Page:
Sunday, April 25, 2010

Kafka talks to media

On his expectations of the draft:
“I definitely had an open mind. I knew it was going to be this range, going into the draft, I didn’t know for sure but that’s what my agent told me, it would be a range between the third and the fifth [rounds]. I was just preparing for the worst and hoping for the best, and oh man, I’m so happy to be an Eagle right now.”

On whether he is prepared to play backup behind QB Kevin Kolb after being a backup to C.J. Bacher at Northwestern:
“Absolutely, I’m going to go into a system, and go in there and compete—whatever I can do to make the team better. That’s really all I can do right now. I’m going in and making sure I’m prepared and I’m working hard and do the best I can to help the team.”

On how much contact he had with the Eagles’ coaches:
“A little bit. They came to my pro day, they obviously watched me at the combine, I had a meeting with them while I was at the combine and they had a lot of their personnel there. It’s just a great organization, and a great group to deal with, and I’m so happy to be there.”

On whether he remembered specifically who he spoke to from the Eagles:
“Going around, you meet a lot of the coaches. Coach [Marty] Mornhinweg, the offensive coordinator, Coach James Urban, who is the quarterback coach, and obviously I met Coach Andy Reid when we were at the combine. Meeting all that personnel was great to get a feel for their franchise and like I said before, I’m really happen to be an Eagle.”

On whether the west coast offense was something similar to what he ran at Northwestern:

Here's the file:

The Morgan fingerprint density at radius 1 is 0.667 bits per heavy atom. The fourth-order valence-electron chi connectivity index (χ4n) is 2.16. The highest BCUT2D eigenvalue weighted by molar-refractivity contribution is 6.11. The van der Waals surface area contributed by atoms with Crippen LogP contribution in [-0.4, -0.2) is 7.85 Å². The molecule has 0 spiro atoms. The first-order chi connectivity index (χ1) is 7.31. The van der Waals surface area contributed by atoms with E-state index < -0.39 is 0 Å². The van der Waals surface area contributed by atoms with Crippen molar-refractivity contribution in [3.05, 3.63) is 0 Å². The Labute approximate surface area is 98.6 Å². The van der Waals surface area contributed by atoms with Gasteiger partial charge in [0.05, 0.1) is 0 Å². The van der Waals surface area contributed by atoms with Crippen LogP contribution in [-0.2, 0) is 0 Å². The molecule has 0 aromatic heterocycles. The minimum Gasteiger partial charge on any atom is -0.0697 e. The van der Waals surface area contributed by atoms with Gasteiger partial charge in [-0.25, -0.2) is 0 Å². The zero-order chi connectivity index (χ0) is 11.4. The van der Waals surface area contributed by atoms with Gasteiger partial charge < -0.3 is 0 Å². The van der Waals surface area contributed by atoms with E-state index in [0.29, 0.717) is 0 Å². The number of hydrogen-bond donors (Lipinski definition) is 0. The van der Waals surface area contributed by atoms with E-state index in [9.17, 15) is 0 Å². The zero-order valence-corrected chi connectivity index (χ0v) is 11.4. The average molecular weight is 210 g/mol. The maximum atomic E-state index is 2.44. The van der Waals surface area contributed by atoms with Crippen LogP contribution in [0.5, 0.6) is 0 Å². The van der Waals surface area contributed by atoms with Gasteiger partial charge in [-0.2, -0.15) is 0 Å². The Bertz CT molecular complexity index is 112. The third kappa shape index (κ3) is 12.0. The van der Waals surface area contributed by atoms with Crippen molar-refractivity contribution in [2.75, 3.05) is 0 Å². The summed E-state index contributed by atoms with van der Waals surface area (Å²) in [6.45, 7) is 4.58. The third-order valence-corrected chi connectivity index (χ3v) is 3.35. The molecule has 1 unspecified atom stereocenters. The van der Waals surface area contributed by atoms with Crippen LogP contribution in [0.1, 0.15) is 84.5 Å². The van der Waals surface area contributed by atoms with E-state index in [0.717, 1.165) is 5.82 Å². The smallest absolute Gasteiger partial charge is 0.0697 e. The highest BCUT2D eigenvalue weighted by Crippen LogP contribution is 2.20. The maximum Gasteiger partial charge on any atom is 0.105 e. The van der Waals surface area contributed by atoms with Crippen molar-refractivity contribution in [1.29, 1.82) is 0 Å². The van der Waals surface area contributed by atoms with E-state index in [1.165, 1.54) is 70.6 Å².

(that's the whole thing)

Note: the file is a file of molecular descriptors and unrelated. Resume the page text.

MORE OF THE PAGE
“Absolutely, that is what the basis of our offense was around as far as progressions, moving keys, reading coverages, changing your progessions and changing plays at the line of scrimmage. And doing these type of things are really going to help me prepare for the next level.”

On whether he feels he is entering a good program based upon Andy Reid’s reputation for developing young quarterbacks:
“Absolutely, I know that Coach Urban, Coach Mornhinweg, and Coach Reid all have a great reputation for developing quarterbacks and I’m happy to be a part of that group and learn as much as I can.”

On how difficult it was waiting behind Northwestern quarterback C.J. Bacher:
“It was definitely tough. Especially as a competitor, you never want to hear the words ‘be patient.’ Those were the words that Coach Fitz [Northwestern Head Coach Pat Fitzgerald] instilled in me, and really helped me throughout my career to be patient and that kind of related to what my football point was: take what they give you. Be patient. Chip away and eventually let them make the mistake. We’re going to execute as an offense. Let them make the mistakes.”

On his reaction to the Eagles trading Donovan McNabb:
“I have a lot of respect and admiration for Donovan McNabb—he’s a great player. He’s actually from the Chicago Catholic League, Mount Carmel, where I’m from, I’m from St. Rita. So we have a little bit of a connection there. It’s great watching him play, I love watching him play, and watching that offense. He’s executed that offense great. He’s a Pro Bowler, all those things, all those accolades he’s had are great and I really enjoyed watching him play and I’m happy to see him with a good team.”

On whether he is a good fit for Andy Reid’s offense because he threw the ball so much in college:
“Yeah, that’s great. That’s exactly what I look for. With the offensive line we have at Philadelphia, it’s great. I’m excited to work with those guys and get to know those guys, and get to know the whole team, and really do whatever I can to make this team better.”

On whether he has ever met QB Kevin Kolb:
“I have not.”

On whether being a mobile quarterback is something he prides himself on:
“Absolutely, I understand that I have athletic ability and I can go and make plays. At Northwestern we did whatever we had to do to win the game, and at that time, they needed me to run the ball part of my junior year. My senior year they needed me to throw the ball. So, whatever the team needs me to do, I’m going to do.”
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